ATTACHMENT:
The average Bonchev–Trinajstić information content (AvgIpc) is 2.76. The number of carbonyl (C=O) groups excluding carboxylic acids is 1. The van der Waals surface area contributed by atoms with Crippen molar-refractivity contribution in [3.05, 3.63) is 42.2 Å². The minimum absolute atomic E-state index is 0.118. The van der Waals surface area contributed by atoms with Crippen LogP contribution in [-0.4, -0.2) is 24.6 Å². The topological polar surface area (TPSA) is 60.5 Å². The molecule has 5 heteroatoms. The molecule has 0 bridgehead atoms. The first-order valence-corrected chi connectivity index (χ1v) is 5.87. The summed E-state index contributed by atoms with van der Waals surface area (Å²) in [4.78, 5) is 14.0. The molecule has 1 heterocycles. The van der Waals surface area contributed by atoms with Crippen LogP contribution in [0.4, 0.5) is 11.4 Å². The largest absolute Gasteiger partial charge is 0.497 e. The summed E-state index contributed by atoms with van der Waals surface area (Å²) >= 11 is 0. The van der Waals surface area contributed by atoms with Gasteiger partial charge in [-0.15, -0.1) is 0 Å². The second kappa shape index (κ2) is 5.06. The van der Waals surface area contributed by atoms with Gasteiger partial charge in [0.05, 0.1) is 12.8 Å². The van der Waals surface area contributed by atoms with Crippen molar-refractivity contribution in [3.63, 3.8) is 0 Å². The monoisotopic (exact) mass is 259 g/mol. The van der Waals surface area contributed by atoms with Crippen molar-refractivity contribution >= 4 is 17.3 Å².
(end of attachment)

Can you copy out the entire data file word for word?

The average Bonchev–Trinajstić information content (AvgIpc) is 2.76. The number of carbonyl (C=O) groups excluding carboxylic acids is 1. The van der Waals surface area contributed by atoms with Crippen molar-refractivity contribution in [3.05, 3.63) is 42.2 Å². The minimum absolute atomic E-state index is 0.118. The van der Waals surface area contributed by atoms with Crippen LogP contribution in [-0.4, -0.2) is 24.6 Å². The topological polar surface area (TPSA) is 60.5 Å². The molecule has 5 heteroatoms. The molecule has 0 bridgehead atoms. The first-order valence-corrected chi connectivity index (χ1v) is 5.87. The summed E-state index contributed by atoms with van der Waals surface area (Å²) in [4.78, 5) is 14.0. The molecule has 1 heterocycles. The van der Waals surface area contributed by atoms with Crippen LogP contribution in [0.4, 0.5) is 11.4 Å². The largest absolute Gasteiger partial charge is 0.497 e. The summed E-state index contributed by atoms with van der Waals surface area (Å²) >= 11 is 0. The van der Waals surface area contributed by atoms with Gasteiger partial charge in [-0.15, -0.1) is 0 Å². The second kappa shape index (κ2) is 5.06. The van der Waals surface area contributed by atoms with Gasteiger partial charge in [0.05, 0.1) is 12.8 Å². The van der Waals surface area contributed by atoms with Crippen molar-refractivity contribution in [3.63, 3.8) is 0 Å². The monoisotopic (exact) mass is 259 g/mol. The van der Waals surface area contributed by atoms with Crippen molar-refractivity contribution >= 4 is 17.3 Å².